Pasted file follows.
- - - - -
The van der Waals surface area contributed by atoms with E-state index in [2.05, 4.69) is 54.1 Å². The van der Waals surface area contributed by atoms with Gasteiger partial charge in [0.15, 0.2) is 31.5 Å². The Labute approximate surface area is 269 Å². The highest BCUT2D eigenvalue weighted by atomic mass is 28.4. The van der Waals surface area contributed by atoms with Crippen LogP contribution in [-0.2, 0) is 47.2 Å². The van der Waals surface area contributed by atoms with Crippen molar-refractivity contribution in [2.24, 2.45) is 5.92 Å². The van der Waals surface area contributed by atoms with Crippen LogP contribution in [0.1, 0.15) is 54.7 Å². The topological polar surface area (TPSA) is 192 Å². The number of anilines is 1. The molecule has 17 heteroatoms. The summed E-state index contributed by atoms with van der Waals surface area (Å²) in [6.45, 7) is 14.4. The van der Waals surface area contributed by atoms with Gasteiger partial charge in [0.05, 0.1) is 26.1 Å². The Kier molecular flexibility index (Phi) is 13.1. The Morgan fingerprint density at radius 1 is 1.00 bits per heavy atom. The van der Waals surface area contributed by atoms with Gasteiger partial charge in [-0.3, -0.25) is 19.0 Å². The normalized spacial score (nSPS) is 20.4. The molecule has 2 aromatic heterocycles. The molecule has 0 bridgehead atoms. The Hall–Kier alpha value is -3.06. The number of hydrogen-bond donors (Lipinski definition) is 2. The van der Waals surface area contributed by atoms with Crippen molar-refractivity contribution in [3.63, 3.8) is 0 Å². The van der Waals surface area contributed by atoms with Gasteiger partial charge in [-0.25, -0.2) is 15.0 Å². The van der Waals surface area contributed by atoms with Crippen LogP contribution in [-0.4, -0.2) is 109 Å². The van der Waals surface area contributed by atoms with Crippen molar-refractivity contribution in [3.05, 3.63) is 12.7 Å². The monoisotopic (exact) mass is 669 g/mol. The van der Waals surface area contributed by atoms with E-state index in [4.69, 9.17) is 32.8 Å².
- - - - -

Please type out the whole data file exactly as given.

The van der Waals surface area contributed by atoms with E-state index in [2.05, 4.69) is 54.1 Å². The van der Waals surface area contributed by atoms with Gasteiger partial charge in [0.15, 0.2) is 31.5 Å². The Labute approximate surface area is 269 Å². The highest BCUT2D eigenvalue weighted by atomic mass is 28.4. The van der Waals surface area contributed by atoms with Crippen LogP contribution in [-0.2, 0) is 47.2 Å². The van der Waals surface area contributed by atoms with Crippen molar-refractivity contribution in [2.24, 2.45) is 5.92 Å². The van der Waals surface area contributed by atoms with Crippen LogP contribution in [0.1, 0.15) is 54.7 Å². The topological polar surface area (TPSA) is 192 Å². The number of anilines is 1. The molecule has 17 heteroatoms. The summed E-state index contributed by atoms with van der Waals surface area (Å²) in [6.45, 7) is 14.4. The van der Waals surface area contributed by atoms with Gasteiger partial charge in [0.05, 0.1) is 26.1 Å². The Kier molecular flexibility index (Phi) is 13.1. The Morgan fingerprint density at radius 1 is 1.00 bits per heavy atom. The van der Waals surface area contributed by atoms with Gasteiger partial charge in [-0.3, -0.25) is 19.0 Å². The normalized spacial score (nSPS) is 20.4. The molecule has 2 aromatic heterocycles. The molecule has 0 bridgehead atoms. The Hall–Kier alpha value is -3.06. The number of hydrogen-bond donors (Lipinski definition) is 2. The van der Waals surface area contributed by atoms with Crippen molar-refractivity contribution in [3.63, 3.8) is 0 Å². The van der Waals surface area contributed by atoms with Gasteiger partial charge in [-0.25, -0.2) is 15.0 Å². The van der Waals surface area contributed by atoms with Crippen LogP contribution in [-0.4, -0.2) is 109 Å². The van der Waals surface area contributed by atoms with Crippen molar-refractivity contribution in [3.05, 3.63) is 12.7 Å². The monoisotopic (exact) mass is 669 g/mol. The van der Waals surface area contributed by atoms with E-state index in [4.69, 9.17) is 32.8 Å².